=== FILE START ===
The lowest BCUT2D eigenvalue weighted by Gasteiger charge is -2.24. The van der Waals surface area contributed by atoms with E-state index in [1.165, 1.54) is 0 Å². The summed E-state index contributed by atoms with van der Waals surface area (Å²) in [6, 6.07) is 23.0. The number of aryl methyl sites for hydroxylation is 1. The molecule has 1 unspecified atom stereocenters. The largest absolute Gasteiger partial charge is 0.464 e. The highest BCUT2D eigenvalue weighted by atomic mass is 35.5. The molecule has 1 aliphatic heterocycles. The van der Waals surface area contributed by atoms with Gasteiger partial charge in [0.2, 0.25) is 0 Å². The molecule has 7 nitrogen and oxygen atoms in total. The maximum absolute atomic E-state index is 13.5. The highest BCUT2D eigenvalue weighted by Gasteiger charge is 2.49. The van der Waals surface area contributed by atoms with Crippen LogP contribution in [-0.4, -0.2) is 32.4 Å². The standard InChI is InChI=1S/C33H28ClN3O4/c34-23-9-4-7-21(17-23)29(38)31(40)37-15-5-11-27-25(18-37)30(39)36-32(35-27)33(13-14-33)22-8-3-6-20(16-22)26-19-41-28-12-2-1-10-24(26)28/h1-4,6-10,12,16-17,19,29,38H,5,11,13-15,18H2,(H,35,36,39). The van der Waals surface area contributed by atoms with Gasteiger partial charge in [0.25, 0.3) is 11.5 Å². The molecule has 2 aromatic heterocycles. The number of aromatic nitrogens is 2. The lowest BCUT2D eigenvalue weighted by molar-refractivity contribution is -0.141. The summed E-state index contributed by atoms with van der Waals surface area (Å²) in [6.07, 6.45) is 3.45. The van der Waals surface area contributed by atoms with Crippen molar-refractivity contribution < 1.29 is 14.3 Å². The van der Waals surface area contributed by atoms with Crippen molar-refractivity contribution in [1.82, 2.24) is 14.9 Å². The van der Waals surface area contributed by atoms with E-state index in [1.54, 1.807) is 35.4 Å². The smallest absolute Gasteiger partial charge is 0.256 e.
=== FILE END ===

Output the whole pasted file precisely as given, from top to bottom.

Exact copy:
The lowest BCUT2D eigenvalue weighted by Gasteiger charge is -2.24. The van der Waals surface area contributed by atoms with E-state index in [1.165, 1.54) is 0 Å². The summed E-state index contributed by atoms with van der Waals surface area (Å²) in [6, 6.07) is 23.0. The number of aryl methyl sites for hydroxylation is 1. The molecule has 1 unspecified atom stereocenters. The largest absolute Gasteiger partial charge is 0.464 e. The highest BCUT2D eigenvalue weighted by atomic mass is 35.5. The molecule has 1 aliphatic heterocycles. The van der Waals surface area contributed by atoms with Gasteiger partial charge in [0.2, 0.25) is 0 Å². The molecule has 7 nitrogen and oxygen atoms in total. The maximum absolute atomic E-state index is 13.5. The highest BCUT2D eigenvalue weighted by Gasteiger charge is 2.49. The van der Waals surface area contributed by atoms with Crippen LogP contribution in [-0.4, -0.2) is 32.4 Å². The standard InChI is InChI=1S/C33H28ClN3O4/c34-23-9-4-7-21(17-23)29(38)31(40)37-15-5-11-27-25(18-37)30(39)36-32(35-27)33(13-14-33)22-8-3-6-20(16-22)26-19-41-28-12-2-1-10-24(26)28/h1-4,6-10,12,16-17,19,29,38H,5,11,13-15,18H2,(H,35,36,39). The van der Waals surface area contributed by atoms with Gasteiger partial charge in [0.25, 0.3) is 11.5 Å². The molecule has 2 aromatic heterocycles. The number of aromatic nitrogens is 2. The lowest BCUT2D eigenvalue weighted by molar-refractivity contribution is -0.141. The summed E-state index contributed by atoms with van der Waals surface area (Å²) in [6.07, 6.45) is 3.45. The van der Waals surface area contributed by atoms with Crippen molar-refractivity contribution < 1.29 is 14.3 Å². The van der Waals surface area contributed by atoms with Crippen molar-refractivity contribution in [1.82, 2.24) is 14.9 Å². The van der Waals surface area contributed by atoms with E-state index in [1.54, 1.807) is 35.4 Å². The smallest absolute Gasteiger partial charge is 0.256 e.